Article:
After Hurricane Katrina, New Orleans educators embarked on what has been called the nation’s biggest experiment in school reform. Nearly a decade later, a decentralized system of independent charter schools stands in the place of a traditional public school district with neighborhood attendance zones.

But it is working?

Analysts at the Cowen Institute at Tulane University say yes.

The academic performance among New Orleans public schools and students has improved “dramatically” in the decade since the storm, according to a report released Wednesday.

That, of course, is a controversial conclusion, and perhaps the most assertive one that the institute has come to in the nine years that it has been putting out annual reports on the local school system.

“Due to the relentless efforts of educators, policymakers and nonprofit leaders, our schools have shown marked academic improvement over the past decade,” former Tulane University President Scott Cowen wrote in a letter attached to the report. “We’ve seen increased accountability, greater autonomy for educators and administrators, and new school facilities replace those that had been in disrepair even before Katrina.”

The report goes on to praise student performance gains on standardized tests and the ACT, as well as an increase in graduation rates and college enrollment.

It says new facilities in many cases have replaced decrepit, moldy buildings, and a decentralized system has replaced a monolithic one often criticized as ineffective and corrupt.

Yet the report also cautions that much work remains to be done.

Collectively, the city’s public schools have climbed from a failing grade to just average. In 2014, New Orleans schools earned a C on their state report card. According to the report, fewer than a third of students — 31 percent — attend public schools that rate above the state average.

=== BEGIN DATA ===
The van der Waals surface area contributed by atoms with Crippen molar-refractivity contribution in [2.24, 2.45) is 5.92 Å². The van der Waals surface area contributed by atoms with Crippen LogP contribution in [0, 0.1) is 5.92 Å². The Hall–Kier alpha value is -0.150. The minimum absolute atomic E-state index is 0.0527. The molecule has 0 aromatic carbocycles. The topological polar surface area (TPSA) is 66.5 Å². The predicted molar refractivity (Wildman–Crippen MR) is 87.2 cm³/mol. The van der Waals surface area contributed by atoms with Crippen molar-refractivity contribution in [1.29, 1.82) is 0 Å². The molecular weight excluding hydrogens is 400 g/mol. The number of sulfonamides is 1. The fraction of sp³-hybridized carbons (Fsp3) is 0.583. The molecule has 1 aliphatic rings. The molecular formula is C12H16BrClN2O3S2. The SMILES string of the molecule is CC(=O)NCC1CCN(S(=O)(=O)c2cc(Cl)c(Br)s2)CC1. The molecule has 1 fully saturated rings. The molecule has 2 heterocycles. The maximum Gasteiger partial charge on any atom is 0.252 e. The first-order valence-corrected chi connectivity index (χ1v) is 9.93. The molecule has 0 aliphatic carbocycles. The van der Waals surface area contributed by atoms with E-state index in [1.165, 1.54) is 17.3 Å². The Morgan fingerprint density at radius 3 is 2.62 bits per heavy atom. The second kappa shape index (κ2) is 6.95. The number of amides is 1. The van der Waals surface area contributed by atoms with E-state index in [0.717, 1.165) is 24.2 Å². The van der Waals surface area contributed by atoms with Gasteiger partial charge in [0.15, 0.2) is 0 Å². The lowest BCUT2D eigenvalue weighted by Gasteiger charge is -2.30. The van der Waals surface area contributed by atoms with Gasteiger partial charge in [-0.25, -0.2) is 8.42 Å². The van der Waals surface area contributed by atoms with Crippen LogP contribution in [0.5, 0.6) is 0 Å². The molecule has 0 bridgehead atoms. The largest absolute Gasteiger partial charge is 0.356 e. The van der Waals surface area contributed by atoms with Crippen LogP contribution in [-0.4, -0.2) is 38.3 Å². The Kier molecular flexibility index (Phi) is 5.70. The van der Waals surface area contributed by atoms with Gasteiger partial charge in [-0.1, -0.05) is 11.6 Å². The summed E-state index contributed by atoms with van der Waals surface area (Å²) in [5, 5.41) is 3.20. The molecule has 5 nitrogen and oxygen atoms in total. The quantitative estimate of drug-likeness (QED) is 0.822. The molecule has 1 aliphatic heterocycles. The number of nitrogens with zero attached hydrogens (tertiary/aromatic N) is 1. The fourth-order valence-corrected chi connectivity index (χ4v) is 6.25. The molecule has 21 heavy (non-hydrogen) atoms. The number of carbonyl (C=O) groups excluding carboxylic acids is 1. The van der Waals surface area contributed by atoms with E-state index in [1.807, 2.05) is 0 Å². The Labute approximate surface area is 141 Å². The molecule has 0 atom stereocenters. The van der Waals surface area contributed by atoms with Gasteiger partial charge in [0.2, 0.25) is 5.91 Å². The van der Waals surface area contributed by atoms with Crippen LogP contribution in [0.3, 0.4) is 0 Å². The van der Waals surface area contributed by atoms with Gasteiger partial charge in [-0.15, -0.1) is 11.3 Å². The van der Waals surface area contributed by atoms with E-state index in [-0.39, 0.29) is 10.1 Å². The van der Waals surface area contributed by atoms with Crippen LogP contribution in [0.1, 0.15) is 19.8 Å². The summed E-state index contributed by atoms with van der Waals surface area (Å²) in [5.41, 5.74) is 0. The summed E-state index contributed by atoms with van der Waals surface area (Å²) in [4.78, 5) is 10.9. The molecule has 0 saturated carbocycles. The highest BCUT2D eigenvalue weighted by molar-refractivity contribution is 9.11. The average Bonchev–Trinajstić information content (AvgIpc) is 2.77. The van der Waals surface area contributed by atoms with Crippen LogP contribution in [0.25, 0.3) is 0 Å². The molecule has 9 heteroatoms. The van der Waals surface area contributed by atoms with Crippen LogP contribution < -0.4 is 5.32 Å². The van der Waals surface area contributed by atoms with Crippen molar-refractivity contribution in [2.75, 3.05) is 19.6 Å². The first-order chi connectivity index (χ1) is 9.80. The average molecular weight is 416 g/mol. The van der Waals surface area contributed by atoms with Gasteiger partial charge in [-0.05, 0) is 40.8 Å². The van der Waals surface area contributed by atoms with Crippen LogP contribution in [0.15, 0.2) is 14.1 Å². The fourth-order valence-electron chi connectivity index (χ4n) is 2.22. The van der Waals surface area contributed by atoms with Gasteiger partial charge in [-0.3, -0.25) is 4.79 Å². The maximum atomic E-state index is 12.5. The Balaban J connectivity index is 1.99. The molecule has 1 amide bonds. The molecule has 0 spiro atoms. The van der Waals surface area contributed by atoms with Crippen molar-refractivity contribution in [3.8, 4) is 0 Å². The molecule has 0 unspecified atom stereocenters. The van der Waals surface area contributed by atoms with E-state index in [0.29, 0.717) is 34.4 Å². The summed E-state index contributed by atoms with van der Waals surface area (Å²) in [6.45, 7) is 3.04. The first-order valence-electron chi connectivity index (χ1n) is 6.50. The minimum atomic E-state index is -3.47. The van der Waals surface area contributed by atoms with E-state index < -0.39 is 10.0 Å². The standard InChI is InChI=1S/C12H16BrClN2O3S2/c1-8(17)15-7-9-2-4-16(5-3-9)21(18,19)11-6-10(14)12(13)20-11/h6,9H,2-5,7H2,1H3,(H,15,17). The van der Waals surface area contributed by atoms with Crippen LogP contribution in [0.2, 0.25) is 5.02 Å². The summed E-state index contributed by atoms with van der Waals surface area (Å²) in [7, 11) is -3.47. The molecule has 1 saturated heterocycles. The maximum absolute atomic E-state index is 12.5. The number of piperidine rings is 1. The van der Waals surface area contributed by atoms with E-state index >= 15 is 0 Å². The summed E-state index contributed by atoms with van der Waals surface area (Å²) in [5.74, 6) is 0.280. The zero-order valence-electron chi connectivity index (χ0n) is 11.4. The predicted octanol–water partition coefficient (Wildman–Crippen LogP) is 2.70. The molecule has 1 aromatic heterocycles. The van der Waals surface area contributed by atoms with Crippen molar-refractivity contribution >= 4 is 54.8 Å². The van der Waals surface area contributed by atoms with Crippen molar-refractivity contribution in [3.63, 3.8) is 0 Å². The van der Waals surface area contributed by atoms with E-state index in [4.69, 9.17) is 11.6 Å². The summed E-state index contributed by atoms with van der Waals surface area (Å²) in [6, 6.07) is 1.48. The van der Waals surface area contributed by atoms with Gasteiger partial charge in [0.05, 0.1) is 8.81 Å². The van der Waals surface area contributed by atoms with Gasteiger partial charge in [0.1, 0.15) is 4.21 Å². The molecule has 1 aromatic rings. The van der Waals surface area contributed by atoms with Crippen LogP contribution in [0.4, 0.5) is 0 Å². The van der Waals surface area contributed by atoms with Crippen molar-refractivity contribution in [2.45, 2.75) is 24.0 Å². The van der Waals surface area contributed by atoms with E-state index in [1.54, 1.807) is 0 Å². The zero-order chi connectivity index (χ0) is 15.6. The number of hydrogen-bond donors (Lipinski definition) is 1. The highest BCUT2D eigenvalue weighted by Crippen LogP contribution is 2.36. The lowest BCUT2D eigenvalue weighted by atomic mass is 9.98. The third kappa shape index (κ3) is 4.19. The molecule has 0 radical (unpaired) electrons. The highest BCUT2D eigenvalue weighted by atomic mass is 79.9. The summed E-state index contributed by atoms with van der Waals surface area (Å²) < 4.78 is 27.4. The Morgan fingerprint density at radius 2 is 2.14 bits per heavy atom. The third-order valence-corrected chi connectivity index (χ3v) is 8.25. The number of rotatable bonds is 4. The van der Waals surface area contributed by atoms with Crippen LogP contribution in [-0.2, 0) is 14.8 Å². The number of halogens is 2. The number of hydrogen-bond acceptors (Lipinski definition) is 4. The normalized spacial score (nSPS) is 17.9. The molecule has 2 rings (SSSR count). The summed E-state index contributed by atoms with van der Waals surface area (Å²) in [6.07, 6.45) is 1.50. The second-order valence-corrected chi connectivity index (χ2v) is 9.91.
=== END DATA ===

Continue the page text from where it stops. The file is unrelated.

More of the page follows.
Still, the Cowen analysts said, it’s important to understand how far the city has come: In 2004, just 16.5 percent of the city’s students went to schools that ranked better than average.

Before the storm, a whopping 62 percent of students attended a so-called failing school, compared with 7 percent today.

“The success of the schools comes not only with the autonomy but also the accountability,” said Jay Altman, the founder of a charter school group called FirstLine Schools. “When schools aren’t doing well (now), they either get closed down or someone else runs the school.”

The report also notes big improvements in the quality of school buildings, a reality brought about by nearly $2 billion worth of FEMA money.

In 2005, 73 percent of the city’s public school buildings had been constructed between 1852 and 1975; many were crumbling.

With federal dollars, school officials have completed 30 different projects, either new buildings or renovations, since Katrina. Another 42 are underway, and nine are in the planning stages.

Of course, not everyone agrees that post-Katrina reform efforts have paid off. There is still deep resentment from many of the teachers and administrators who worked in public schools before the storm and who feel they’ve been blamed for problems that have more to do with poverty and neglect than with schools themselves.

The quality of special education continues to be of “pressing concern,” according to the report, with decentralization adding to the complexity of making sure the most vulnerable students are served.

“We can’t claim victory yet,” Cowen wrote. “Perhaps the prime test for all those who work so tirelessly in our schools will be to continue the transformation and ensure our schools become not just good or ‘better than before,’ but excellent.”